Richard Cohen became Dan Rather’s producer. Rather was about to do a story about the Iran-Contra scandal. The story would accuse the U.S. and blame President George H.W. Bush of selling weapons to Iran in exchange for U.S. hostages.

An interview was set up between Rather and the president. Roger Ailies, Bush’s top media expert was holding cue cards during the entire interview. Bush Sr. refused to answer most of the questions asked by Rather. The former president made references to the mishap in Miami.

This interview was agreed to be done on LIVE television. It ended up being a huge mistake for CBS. Bush Sr. could say whatever he wanted about Rather and there was no way to edit it out. It was very unfair for Dan Rather.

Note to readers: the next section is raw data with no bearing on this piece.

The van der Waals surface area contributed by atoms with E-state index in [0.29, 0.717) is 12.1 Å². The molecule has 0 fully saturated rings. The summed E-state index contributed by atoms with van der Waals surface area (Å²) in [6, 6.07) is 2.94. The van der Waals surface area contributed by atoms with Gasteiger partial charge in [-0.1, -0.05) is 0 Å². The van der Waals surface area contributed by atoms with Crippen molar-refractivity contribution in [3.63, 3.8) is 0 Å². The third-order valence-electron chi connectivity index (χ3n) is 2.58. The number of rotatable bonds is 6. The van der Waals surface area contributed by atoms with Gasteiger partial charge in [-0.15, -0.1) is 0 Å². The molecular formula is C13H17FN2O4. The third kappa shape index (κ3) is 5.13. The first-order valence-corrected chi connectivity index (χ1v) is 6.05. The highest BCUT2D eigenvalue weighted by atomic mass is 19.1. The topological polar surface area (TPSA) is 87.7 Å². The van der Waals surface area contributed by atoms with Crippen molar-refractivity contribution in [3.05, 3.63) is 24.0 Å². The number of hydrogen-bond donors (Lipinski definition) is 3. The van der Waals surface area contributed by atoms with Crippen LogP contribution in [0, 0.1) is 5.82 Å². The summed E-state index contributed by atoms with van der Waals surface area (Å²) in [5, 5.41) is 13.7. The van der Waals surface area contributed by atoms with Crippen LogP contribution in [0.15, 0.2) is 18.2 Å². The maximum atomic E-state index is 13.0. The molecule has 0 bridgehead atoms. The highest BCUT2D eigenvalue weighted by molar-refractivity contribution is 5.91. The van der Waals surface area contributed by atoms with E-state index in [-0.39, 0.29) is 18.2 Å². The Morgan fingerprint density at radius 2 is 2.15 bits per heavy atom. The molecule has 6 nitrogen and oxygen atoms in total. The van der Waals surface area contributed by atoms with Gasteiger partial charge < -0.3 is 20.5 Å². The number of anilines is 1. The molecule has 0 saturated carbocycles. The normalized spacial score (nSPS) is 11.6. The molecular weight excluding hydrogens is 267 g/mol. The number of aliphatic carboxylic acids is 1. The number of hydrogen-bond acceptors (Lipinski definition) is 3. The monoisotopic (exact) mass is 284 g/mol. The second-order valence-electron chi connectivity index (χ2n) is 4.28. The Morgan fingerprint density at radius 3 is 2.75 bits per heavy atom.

During the 1990’s, the CBS Evening News was back at the top of the ratings chart. Iraqis had just invaded Kuwait and the Gulf War was brewing. Rather was granted an interview with Saddam Hussein on Aug. 29, 1990. This became the first of two interviews that he conducted with the Iraqi dictator. The interview helped to rebuild Rather’s credibility enormously.

It wasn’t long thereafter until CBS landed in third place again. Meanwhile, CNN established itself as a popular news organization during coverage of the massacre in Tiananmen Square. CBS was highly understaffed during coverage of the Gulf War. ABC and NBC had 100 staffers covering the war while CNN had 130 people reporting.

Connie Chung joined Rather as co-anchor of the Evening News. She made her debut on June 1, 1973. Rather treated her good on the air. But off the air was a totally different story. You could see that he was becoming uncomfortable with her.

During the Oklahoma City bombing, CBS News made a quick decision and sent Chung to cover the event. Rather wondered why he wasn’t sent to cover the bombing. Viewers were not happy about the coverage that Chung provided. One month later, the network said she would no longer co-anchor the Evening News.